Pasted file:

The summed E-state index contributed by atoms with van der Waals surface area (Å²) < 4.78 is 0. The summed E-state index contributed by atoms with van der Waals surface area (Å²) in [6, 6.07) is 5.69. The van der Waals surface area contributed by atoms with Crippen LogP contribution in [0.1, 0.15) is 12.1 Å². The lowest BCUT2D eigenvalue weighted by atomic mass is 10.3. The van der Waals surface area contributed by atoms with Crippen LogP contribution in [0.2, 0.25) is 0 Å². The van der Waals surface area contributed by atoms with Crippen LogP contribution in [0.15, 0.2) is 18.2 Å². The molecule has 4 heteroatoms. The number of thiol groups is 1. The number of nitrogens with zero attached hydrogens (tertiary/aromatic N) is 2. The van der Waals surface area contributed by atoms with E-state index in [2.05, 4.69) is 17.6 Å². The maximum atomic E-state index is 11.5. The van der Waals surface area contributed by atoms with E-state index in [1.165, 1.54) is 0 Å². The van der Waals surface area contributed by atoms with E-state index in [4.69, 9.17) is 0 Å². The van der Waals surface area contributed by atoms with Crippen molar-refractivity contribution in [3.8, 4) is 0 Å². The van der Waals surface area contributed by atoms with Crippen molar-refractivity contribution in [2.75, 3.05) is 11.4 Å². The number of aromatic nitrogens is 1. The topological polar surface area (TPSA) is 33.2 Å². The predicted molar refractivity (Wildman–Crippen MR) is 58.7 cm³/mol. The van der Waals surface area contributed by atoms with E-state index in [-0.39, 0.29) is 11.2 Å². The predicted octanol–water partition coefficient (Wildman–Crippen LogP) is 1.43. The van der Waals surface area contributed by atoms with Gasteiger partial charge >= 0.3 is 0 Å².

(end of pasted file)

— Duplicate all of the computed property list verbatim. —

The summed E-state index contributed by atoms with van der Waals surface area (Å²) < 4.78 is 0. The summed E-state index contributed by atoms with van der Waals surface area (Å²) in [6, 6.07) is 5.69. The van der Waals surface area contributed by atoms with Crippen LogP contribution in [0.1, 0.15) is 12.1 Å². The lowest BCUT2D eigenvalue weighted by atomic mass is 10.3. The van der Waals surface area contributed by atoms with Crippen LogP contribution in [0.2, 0.25) is 0 Å². The van der Waals surface area contributed by atoms with Crippen LogP contribution in [0.15, 0.2) is 18.2 Å². The molecule has 4 heteroatoms. The number of thiol groups is 1. The number of nitrogens with zero attached hydrogens (tertiary/aromatic N) is 2. The van der Waals surface area contributed by atoms with E-state index in [2.05, 4.69) is 17.6 Å². The maximum atomic E-state index is 11.5. The van der Waals surface area contributed by atoms with E-state index in [1.165, 1.54) is 0 Å². The van der Waals surface area contributed by atoms with E-state index in [4.69, 9.17) is 0 Å². The van der Waals surface area contributed by atoms with Crippen molar-refractivity contribution in [3.8, 4) is 0 Å². The van der Waals surface area contributed by atoms with Crippen molar-refractivity contribution in [2.75, 3.05) is 11.4 Å². The number of aromatic nitrogens is 1. The topological polar surface area (TPSA) is 33.2 Å². The predicted molar refractivity (Wildman–Crippen MR) is 58.7 cm³/mol. The van der Waals surface area contributed by atoms with E-state index in [-0.39, 0.29) is 11.2 Å². The predicted octanol–water partition coefficient (Wildman–Crippen LogP) is 1.43. The van der Waals surface area contributed by atoms with Gasteiger partial charge >= 0.3 is 0 Å².